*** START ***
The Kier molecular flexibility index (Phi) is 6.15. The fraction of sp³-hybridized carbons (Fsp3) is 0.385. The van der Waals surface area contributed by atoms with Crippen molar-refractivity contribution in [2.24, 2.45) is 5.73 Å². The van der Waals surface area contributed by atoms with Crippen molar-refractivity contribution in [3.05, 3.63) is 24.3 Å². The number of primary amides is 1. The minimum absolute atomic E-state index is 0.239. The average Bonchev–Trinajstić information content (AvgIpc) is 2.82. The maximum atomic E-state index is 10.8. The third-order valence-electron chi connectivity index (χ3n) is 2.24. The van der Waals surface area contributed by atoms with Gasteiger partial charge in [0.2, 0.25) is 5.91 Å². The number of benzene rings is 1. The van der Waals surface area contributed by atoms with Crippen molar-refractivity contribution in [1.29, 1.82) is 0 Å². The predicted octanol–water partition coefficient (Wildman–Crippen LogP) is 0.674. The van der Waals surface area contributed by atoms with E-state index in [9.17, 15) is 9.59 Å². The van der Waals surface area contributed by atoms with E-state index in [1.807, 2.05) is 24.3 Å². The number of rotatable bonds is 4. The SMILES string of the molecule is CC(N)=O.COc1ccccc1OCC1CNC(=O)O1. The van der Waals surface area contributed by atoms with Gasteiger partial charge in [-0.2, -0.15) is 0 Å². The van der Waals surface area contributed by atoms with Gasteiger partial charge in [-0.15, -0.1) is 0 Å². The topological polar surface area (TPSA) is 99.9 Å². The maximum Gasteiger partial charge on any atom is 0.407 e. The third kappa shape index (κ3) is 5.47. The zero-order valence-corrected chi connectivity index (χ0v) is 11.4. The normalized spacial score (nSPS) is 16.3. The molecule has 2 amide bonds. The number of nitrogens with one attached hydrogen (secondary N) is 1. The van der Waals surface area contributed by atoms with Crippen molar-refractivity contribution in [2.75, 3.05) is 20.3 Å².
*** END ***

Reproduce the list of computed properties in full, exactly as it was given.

The Kier molecular flexibility index (Phi) is 6.15. The fraction of sp³-hybridized carbons (Fsp3) is 0.385. The van der Waals surface area contributed by atoms with Crippen molar-refractivity contribution in [2.24, 2.45) is 5.73 Å². The van der Waals surface area contributed by atoms with Crippen molar-refractivity contribution in [3.05, 3.63) is 24.3 Å². The number of primary amides is 1. The minimum absolute atomic E-state index is 0.239. The average Bonchev–Trinajstić information content (AvgIpc) is 2.82. The maximum atomic E-state index is 10.8. The third-order valence-electron chi connectivity index (χ3n) is 2.24. The van der Waals surface area contributed by atoms with Gasteiger partial charge in [0.2, 0.25) is 5.91 Å². The number of benzene rings is 1. The van der Waals surface area contributed by atoms with Crippen molar-refractivity contribution in [1.29, 1.82) is 0 Å². The predicted octanol–water partition coefficient (Wildman–Crippen LogP) is 0.674. The van der Waals surface area contributed by atoms with E-state index in [9.17, 15) is 9.59 Å². The van der Waals surface area contributed by atoms with E-state index in [1.807, 2.05) is 24.3 Å². The number of rotatable bonds is 4. The SMILES string of the molecule is CC(N)=O.COc1ccccc1OCC1CNC(=O)O1. The van der Waals surface area contributed by atoms with Gasteiger partial charge in [-0.2, -0.15) is 0 Å². The van der Waals surface area contributed by atoms with Gasteiger partial charge in [-0.15, -0.1) is 0 Å². The topological polar surface area (TPSA) is 99.9 Å². The maximum Gasteiger partial charge on any atom is 0.407 e. The third kappa shape index (κ3) is 5.47. The zero-order valence-corrected chi connectivity index (χ0v) is 11.4. The normalized spacial score (nSPS) is 16.3. The molecule has 2 amide bonds. The number of nitrogens with one attached hydrogen (secondary N) is 1. The van der Waals surface area contributed by atoms with Crippen molar-refractivity contribution in [2.75, 3.05) is 20.3 Å².